There are many interesting women in the story, but the narrative arc and blistering pace of the story sweeps past them all — Cornelia (Caesar’s first wife), Servilia (Brutus’ mother and Caesar’s mistress) and even Cleopatra, leaving us with mere glimpses of their strong personalities. One character I would have liked to have seen and heard more of is Julia, Caesar’s daughter by his first wife Cornelia. Between a mother who dies early and a father who is away on distant conquests for years on end, she has a lonely upbringing, and is married off early to Pompey, consul of Rome and many years her senior. It is a political match, of course, with Caesar trying to protect and consolidate his position in Rome during his lengthy absences, leading conquest in Gaul and beyond. But the political winds turn. Iggulden portrays Julia as being alive and present in Greece during the civil war between her father and her husband (in reality, she is believed to have died before the event), but assigns only a vague and tangential role to her in the scheme of things.
Finally, any story of ancient Rome is incomplete without its legions. War, by its very nature, is chaotic and difficult to pin down in neatly penned paragraphs. But, here is where Iggulden excels. On the one hand, he shows the awe-inspiring discipline of the legions and military precision of everything that governs their lives, right from setting up camps at the end of long marches, legion hierarchies, security precautions, signalling systems, to the mind-boggling minutiae of preparing for battle. At the same time, he manages to precisely convey the chaos of the battlefield –the handful of days, or even hours, when two sides ultimately clash to determine the fate of all the months of preparation and marching. Life is cheap on the battlefield, every erroneous command leading to needless lives lost, commanders have their horses killed under them and are unable to see the action enough from ground level to guide their troops, instructions are lost in the chaos or reach the frontlines too late to make a difference, a few men turning and running at the frontlines spirals into the rout of an entire legion. At one point in Gaul, Caesar retreats in the dark from a legion of his own men, believing them to be the enemy due to a mistake by an inexperienced scout. (I thought this was a fictional element, but turns out from the Author’s Notes, something like this actually happened) Iggulden succeeds in at once giving readers a bird’s eye view of the action as well as plunging them right into the thick of things.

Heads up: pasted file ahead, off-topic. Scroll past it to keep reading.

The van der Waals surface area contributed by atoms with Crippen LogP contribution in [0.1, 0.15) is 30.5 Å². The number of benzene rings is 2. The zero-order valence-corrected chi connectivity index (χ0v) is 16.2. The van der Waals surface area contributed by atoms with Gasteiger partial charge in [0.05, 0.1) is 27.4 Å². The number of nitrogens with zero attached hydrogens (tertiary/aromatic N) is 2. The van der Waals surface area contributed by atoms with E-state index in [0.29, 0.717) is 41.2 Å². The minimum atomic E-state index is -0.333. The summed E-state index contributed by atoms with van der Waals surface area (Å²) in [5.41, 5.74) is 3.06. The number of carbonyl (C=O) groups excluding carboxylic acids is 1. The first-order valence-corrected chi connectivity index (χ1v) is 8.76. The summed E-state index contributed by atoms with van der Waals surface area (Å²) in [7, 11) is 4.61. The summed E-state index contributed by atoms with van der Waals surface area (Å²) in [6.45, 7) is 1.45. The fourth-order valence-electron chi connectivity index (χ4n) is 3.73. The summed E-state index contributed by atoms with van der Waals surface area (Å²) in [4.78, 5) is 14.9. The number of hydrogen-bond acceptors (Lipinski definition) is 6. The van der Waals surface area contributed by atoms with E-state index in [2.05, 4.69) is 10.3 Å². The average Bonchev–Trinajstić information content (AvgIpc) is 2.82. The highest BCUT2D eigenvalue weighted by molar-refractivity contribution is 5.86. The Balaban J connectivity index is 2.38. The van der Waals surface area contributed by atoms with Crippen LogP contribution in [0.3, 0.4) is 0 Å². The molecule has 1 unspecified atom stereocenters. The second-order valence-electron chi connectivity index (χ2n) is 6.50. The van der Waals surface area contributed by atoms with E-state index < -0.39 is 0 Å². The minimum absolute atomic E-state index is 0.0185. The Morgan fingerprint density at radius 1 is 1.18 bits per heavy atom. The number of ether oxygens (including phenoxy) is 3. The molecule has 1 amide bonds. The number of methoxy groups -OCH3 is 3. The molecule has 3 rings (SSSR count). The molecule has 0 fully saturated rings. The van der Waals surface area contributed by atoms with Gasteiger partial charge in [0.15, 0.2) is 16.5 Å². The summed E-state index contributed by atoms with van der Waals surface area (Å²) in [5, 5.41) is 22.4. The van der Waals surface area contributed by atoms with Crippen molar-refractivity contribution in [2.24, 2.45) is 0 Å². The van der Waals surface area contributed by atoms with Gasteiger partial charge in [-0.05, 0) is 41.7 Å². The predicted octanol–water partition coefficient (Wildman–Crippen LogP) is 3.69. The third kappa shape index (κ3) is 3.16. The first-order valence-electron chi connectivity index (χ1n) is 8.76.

In all, a well-narrated, riveting story with a familiar underlying theme – the one oft-repeated lesson of history that humans, whether as empires, nations or individuals, seem completely incapable of ever learning – how idealism, energy and self-belief are slowly transformed by time and power into greed and arrogance that make them blind to their own fallibility and lead ultimately to their downfall.